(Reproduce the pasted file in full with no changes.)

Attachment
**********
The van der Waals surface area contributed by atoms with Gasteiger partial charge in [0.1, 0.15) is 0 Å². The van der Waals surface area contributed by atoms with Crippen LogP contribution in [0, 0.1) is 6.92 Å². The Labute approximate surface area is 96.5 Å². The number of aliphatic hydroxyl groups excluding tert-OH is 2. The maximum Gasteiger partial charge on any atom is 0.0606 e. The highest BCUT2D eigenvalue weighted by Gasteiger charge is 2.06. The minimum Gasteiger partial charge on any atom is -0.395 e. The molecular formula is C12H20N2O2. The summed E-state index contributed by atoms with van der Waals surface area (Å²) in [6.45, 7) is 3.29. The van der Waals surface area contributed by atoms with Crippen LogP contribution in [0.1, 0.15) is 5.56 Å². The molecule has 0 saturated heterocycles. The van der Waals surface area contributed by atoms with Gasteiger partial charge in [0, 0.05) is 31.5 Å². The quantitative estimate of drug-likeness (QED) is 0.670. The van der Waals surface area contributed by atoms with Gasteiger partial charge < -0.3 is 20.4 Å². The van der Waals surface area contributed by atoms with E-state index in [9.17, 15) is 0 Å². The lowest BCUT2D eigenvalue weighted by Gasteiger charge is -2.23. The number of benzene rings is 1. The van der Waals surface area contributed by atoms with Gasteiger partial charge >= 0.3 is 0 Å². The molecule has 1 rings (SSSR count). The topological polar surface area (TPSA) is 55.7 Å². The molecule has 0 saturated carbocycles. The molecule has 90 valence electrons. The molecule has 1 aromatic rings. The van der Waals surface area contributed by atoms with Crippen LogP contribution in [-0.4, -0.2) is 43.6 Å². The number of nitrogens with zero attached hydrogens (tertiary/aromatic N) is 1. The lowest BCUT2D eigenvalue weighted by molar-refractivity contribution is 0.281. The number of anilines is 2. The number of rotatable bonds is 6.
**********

The van der Waals surface area contributed by atoms with Gasteiger partial charge in [0.1, 0.15) is 0 Å². The van der Waals surface area contributed by atoms with Crippen LogP contribution in [0, 0.1) is 6.92 Å². The Labute approximate surface area is 96.5 Å². The number of aliphatic hydroxyl groups excluding tert-OH is 2. The maximum Gasteiger partial charge on any atom is 0.0606 e. The highest BCUT2D eigenvalue weighted by Gasteiger charge is 2.06. The minimum Gasteiger partial charge on any atom is -0.395 e. The molecular formula is C12H20N2O2. The summed E-state index contributed by atoms with van der Waals surface area (Å²) in [6.45, 7) is 3.29. The van der Waals surface area contributed by atoms with Crippen LogP contribution in [0.1, 0.15) is 5.56 Å². The molecule has 0 saturated heterocycles. The van der Waals surface area contributed by atoms with Gasteiger partial charge in [0, 0.05) is 31.5 Å². The quantitative estimate of drug-likeness (QED) is 0.670. The van der Waals surface area contributed by atoms with Gasteiger partial charge < -0.3 is 20.4 Å². The van der Waals surface area contributed by atoms with E-state index in [9.17, 15) is 0 Å². The lowest BCUT2D eigenvalue weighted by Gasteiger charge is -2.23. The number of benzene rings is 1. The van der Waals surface area contributed by atoms with Gasteiger partial charge >= 0.3 is 0 Å². The molecule has 1 rings (SSSR count). The topological polar surface area (TPSA) is 55.7 Å². The molecule has 0 saturated carbocycles. The molecule has 90 valence electrons. The molecule has 1 aromatic rings. The van der Waals surface area contributed by atoms with Crippen LogP contribution in [-0.4, -0.2) is 43.6 Å². The number of nitrogens with zero attached hydrogens (tertiary/aromatic N) is 1. The lowest BCUT2D eigenvalue weighted by molar-refractivity contribution is 0.281. The number of anilines is 2. The number of rotatable bonds is 6.